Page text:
Realtime 3D Animations (Morph-Targets) [+Source]


Realtime 3D Animations (Morph-Targets/Blendshapes)
optimized for use with Blender

GM Version
: GM: Studio
Target Platform: tested on Windows (should work on other platforms as well)
Download Link:

NOTE: JAVA is required in order to run the .bao converter!
Another Open-source project which allows you to use Blend-shapes/Morph-targets (exported from Blender or any other 3D animation software)
and use them for interpolated 3D animations inside GM-Studio.


This project is licensed under the Open-Source BSD-3 License.
Credits also go to TheSnidr who wrote a function for calculating a inverse transpose Matrix, which i'm using in an altered form for the normal calculation.

The following video showcases, what you can do with this technique:

Advantages of this technique:
  • very fast calculation of the 3D animations (vertex blending is offloaded to the GPU)
  • very simple from a technical standpoint. (and also easy to implement)
  • higher memory usage compared to other animation techniques (neglectable if you use low-poly models. > PCs have lots of video-ram nowadays.)
  • no blending between multiple animations (example: You cant have a fluid transition between an idle- and running animation.)
  • procedural animations aren't possible. (like dynamic placement of the foot of a character on slopes, etc...)

This technique is using .obj frames (which are exported from blender or any other 3D animation software) and converts those into a custom binary format (.bao which stands for "Binary Animated Object") with the help of a conversion tool (which is very easy to use.)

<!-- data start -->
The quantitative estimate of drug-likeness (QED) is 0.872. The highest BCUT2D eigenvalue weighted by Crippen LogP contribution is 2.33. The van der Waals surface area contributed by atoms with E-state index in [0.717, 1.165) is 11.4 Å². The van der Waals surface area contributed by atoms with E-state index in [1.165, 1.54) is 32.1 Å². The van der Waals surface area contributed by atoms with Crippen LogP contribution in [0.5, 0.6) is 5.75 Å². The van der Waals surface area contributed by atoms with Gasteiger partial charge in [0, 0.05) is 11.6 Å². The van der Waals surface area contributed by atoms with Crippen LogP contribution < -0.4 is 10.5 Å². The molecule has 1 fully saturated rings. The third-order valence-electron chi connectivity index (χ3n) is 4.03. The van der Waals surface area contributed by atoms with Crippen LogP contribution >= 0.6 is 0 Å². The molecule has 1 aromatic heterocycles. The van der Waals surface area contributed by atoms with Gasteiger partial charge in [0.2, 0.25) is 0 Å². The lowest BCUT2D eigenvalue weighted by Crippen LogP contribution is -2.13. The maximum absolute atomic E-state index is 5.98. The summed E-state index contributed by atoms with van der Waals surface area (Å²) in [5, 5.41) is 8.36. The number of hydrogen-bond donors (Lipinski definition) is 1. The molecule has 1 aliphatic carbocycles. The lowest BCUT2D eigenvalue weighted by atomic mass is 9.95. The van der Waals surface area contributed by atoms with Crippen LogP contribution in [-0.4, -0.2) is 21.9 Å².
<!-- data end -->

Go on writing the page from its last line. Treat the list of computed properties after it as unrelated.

A screenshot of the example (+ source) which you can download

Howto tutorial:

Exporting 3D animations

Now, let's do a little "tutorial" on how to export the 3D animations from Blender, how to convert them and how to import them into an existing project.
First, download the .zip file of this demo. (Link can be found at the bottom of this post).
Extract the content and look into the "animations" folder. In this folder, you should see 3 .blend files and one .png file (which is the texture which we are using)
* glass_animation.blend
* torus_explode.blend
* cube_deform.blend

Open the glass_animation.blend in Blender (if you don't have blender, you can download it HERE.)
Note: I'm not going to show you how to animate a character in blender. There are tons of tutorials on how to do this. I'm just going to show you how to export an existing animation for GM: Studio.

The opened file should look like this:

You can start the animation in Blender by pressing ALT + A simultaneously. The animation has (at least in Blender) a very low framerate. The reason behind this is, that we want to use as few frames as possible for the entire animation. The more frames the animation has, the more memory it will consume in GM: Studio. GM: S will then interpolate between those few frames to make the animation fluid again.

Now, there is one important thing to note: